O’Donnell: What’s up with Corsi this season?

Shot attempt metrics have become widely accepted around the blogosphere because of the reliability and predictive power they carry. Sample size for shot attempts grows much faster than sample size for goals, and as a result, metrics such as Corsi and Fenwick are more reliable assessments of a team’s true talent than goal metrics, especially over a small sample of games.

We’ve known this for quite some time now, and have seen teams that experience short-term success without strong shot attempt numbers fall back to Earth over long periods of time. Prominent examples include the 2012-2013 Toronto Maple Leafs, the 2013-2014 Colorado Avalanche, and 2014-2015 Calgary Flames. All three experienced regular season success, and the Flames even won their first round series against the Vancouver Canucks, but all three also immediately fell down the standings in the next season, due to the fact that their impressive performances in the prior year were largely the result of random variance; some high percentages (PDO) made the teams look better than they actually were.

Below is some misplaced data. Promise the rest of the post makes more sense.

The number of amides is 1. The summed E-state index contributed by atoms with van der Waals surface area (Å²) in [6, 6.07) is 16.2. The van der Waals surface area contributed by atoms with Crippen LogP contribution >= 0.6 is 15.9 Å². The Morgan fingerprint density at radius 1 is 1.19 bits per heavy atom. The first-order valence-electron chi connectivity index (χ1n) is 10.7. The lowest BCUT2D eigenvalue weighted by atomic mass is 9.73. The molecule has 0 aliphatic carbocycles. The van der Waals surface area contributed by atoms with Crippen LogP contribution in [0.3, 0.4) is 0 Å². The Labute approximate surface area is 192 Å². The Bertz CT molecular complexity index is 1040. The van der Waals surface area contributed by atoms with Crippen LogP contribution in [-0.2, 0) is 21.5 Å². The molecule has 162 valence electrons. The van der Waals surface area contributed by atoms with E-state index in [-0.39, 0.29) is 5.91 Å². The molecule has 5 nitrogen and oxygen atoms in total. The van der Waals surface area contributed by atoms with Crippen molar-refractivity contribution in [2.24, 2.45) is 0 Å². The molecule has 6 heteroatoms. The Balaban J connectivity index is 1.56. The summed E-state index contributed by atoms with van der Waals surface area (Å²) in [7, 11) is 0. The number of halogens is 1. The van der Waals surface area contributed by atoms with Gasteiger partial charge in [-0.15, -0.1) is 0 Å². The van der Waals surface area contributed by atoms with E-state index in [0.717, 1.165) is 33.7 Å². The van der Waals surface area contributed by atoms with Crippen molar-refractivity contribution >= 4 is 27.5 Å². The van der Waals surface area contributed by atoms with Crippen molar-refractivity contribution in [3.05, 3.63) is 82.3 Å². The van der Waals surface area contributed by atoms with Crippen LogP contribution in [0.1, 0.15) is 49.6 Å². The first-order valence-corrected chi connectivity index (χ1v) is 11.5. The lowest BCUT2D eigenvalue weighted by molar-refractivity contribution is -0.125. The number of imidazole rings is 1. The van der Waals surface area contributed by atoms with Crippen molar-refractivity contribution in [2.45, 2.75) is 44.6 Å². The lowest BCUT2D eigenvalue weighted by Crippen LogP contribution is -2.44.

The true predictive power of shot attempt metrics lies in predicting future Goals For percentage at 5 on 5, but over the past decade or so, Corsi For percentage has been a pretty reliable indicator of standings points. From 2007-2015, the R2 between CF% and standings points is .4, which isn’t exactly incredibly high, but is still noteworthy.

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The 2015-2016 season has been a very strange year for shot attempt numbers, howerver, as several teams have gone on ridiculous PDO binges despite getting outshot at 5 on 5. Here’s a list of all the teams with a CF% below 49.5%, and a PDO over 101.0.


Team CF% PDO
New York Rangers 48.2% 102.7
Florida Panthers 48.1% 102.4
Minnesota Wild 49.1% 101.6
Arizona Coyotes 47.3% 101.4
Ottawa Senators 46.1% 101.3
Colorado Avalanche 44.6% 101.1


Usually we see one or two teams really ride the percentages up the league standings. This year, there have been six.

Conversely, there are plenty of teams who have dominated the opposition at 5 on 5, but haven’t gotten the bounces. Here’s a list of teams with a CF% above 51.0% and a PDO below 99.5.


Team CF% PDO
Anaheim Ducks 53.3% 96.9
Carolina Hurricanes 53.2% 97.5